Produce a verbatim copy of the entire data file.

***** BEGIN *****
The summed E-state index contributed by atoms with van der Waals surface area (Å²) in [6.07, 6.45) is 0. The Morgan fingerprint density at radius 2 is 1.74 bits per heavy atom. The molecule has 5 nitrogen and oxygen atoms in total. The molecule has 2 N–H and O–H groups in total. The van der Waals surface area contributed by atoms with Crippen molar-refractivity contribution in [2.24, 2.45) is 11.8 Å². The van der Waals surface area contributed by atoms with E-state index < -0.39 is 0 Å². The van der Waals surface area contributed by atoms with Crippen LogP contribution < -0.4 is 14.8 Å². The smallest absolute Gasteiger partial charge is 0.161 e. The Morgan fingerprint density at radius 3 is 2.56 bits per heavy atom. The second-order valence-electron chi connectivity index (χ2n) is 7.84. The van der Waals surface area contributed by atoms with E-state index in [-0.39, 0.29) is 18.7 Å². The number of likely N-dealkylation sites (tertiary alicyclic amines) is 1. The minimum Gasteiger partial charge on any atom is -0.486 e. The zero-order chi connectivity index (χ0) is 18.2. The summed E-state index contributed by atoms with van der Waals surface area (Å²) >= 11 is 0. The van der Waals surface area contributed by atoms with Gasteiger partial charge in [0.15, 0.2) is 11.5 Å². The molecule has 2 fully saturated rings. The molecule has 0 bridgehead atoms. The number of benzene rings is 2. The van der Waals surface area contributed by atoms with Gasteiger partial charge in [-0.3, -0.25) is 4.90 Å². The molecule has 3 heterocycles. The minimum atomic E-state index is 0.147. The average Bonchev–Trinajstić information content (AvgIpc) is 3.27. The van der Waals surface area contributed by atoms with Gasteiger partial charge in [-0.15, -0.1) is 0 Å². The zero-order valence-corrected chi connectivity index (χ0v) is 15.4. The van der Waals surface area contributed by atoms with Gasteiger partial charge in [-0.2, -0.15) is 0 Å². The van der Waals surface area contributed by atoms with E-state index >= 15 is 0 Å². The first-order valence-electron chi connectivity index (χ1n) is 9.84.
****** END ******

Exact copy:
The summed E-state index contributed by atoms with van der Waals surface area (Å²) in [6.07, 6.45) is 0. The Morgan fingerprint density at radius 2 is 1.74 bits per heavy atom. The molecule has 5 nitrogen and oxygen atoms in total. The molecule has 2 N–H and O–H groups in total. The van der Waals surface area contributed by atoms with Crippen molar-refractivity contribution in [2.24, 2.45) is 11.8 Å². The van der Waals surface area contributed by atoms with E-state index < -0.39 is 0 Å². The van der Waals surface area contributed by atoms with Crippen LogP contribution < -0.4 is 14.8 Å². The smallest absolute Gasteiger partial charge is 0.161 e. The Morgan fingerprint density at radius 3 is 2.56 bits per heavy atom. The second-order valence-electron chi connectivity index (χ2n) is 7.84. The van der Waals surface area contributed by atoms with E-state index in [-0.39, 0.29) is 18.7 Å². The number of likely N-dealkylation sites (tertiary alicyclic amines) is 1. The minimum Gasteiger partial charge on any atom is -0.486 e. The zero-order chi connectivity index (χ0) is 18.2. The summed E-state index contributed by atoms with van der Waals surface area (Å²) >= 11 is 0. The van der Waals surface area contributed by atoms with Gasteiger partial charge in [0.15, 0.2) is 11.5 Å². The molecule has 2 fully saturated rings. The molecule has 0 bridgehead atoms. The number of benzene rings is 2. The van der Waals surface area contributed by atoms with Gasteiger partial charge in [-0.3, -0.25) is 4.90 Å². The molecule has 3 heterocycles. The minimum atomic E-state index is 0.147. The average Bonchev–Trinajstić information content (AvgIpc) is 3.27. The van der Waals surface area contributed by atoms with Gasteiger partial charge in [-0.15, -0.1) is 0 Å². The zero-order valence-corrected chi connectivity index (χ0v) is 15.4. The van der Waals surface area contributed by atoms with Gasteiger partial charge in [-0.2, -0.15) is 0 Å². The van der Waals surface area contributed by atoms with E-state index >= 15 is 0 Å². The first-order valence-electron chi connectivity index (χ1n) is 9.84.